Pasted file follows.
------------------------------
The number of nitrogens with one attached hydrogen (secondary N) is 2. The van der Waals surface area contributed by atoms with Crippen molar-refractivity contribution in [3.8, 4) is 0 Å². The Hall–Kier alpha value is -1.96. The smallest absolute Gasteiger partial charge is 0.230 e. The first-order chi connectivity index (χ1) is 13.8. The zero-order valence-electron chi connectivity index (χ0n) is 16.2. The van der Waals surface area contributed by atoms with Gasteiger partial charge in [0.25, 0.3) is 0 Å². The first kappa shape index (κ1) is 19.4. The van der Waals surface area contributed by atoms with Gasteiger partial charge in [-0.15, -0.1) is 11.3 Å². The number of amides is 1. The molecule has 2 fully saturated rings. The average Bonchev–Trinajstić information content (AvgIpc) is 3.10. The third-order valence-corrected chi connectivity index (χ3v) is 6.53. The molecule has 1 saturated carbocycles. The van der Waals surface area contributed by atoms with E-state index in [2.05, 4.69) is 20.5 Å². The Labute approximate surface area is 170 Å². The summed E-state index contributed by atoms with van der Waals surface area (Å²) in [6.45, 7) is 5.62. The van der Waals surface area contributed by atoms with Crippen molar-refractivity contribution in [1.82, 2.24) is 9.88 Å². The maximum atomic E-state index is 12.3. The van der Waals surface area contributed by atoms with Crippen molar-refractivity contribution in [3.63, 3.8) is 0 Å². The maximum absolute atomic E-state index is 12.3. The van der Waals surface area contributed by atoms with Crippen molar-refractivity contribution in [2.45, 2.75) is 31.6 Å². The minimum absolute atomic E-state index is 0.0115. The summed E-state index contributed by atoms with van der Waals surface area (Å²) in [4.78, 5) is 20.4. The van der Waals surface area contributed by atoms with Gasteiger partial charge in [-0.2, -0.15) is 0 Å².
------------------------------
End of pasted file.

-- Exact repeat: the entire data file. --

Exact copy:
The number of nitrogens with one attached hydrogen (secondary N) is 2. The van der Waals surface area contributed by atoms with Crippen molar-refractivity contribution in [3.8, 4) is 0 Å². The Hall–Kier alpha value is -1.96. The smallest absolute Gasteiger partial charge is 0.230 e. The first-order chi connectivity index (χ1) is 13.8. The zero-order valence-electron chi connectivity index (χ0n) is 16.2. The van der Waals surface area contributed by atoms with Gasteiger partial charge in [0.25, 0.3) is 0 Å². The first kappa shape index (κ1) is 19.4. The van der Waals surface area contributed by atoms with Gasteiger partial charge in [-0.15, -0.1) is 11.3 Å². The number of amides is 1. The molecule has 2 fully saturated rings. The average Bonchev–Trinajstić information content (AvgIpc) is 3.10. The third-order valence-corrected chi connectivity index (χ3v) is 6.53. The molecule has 1 saturated carbocycles. The van der Waals surface area contributed by atoms with E-state index in [2.05, 4.69) is 20.5 Å². The Labute approximate surface area is 170 Å². The summed E-state index contributed by atoms with van der Waals surface area (Å²) in [6.45, 7) is 5.62. The van der Waals surface area contributed by atoms with Crippen molar-refractivity contribution in [1.82, 2.24) is 9.88 Å². The maximum atomic E-state index is 12.3. The van der Waals surface area contributed by atoms with Crippen molar-refractivity contribution in [3.63, 3.8) is 0 Å². The maximum absolute atomic E-state index is 12.3. The van der Waals surface area contributed by atoms with Crippen molar-refractivity contribution in [2.45, 2.75) is 31.6 Å². The minimum absolute atomic E-state index is 0.0115. The summed E-state index contributed by atoms with van der Waals surface area (Å²) in [4.78, 5) is 20.4. The van der Waals surface area contributed by atoms with Gasteiger partial charge in [-0.2, -0.15) is 0 Å².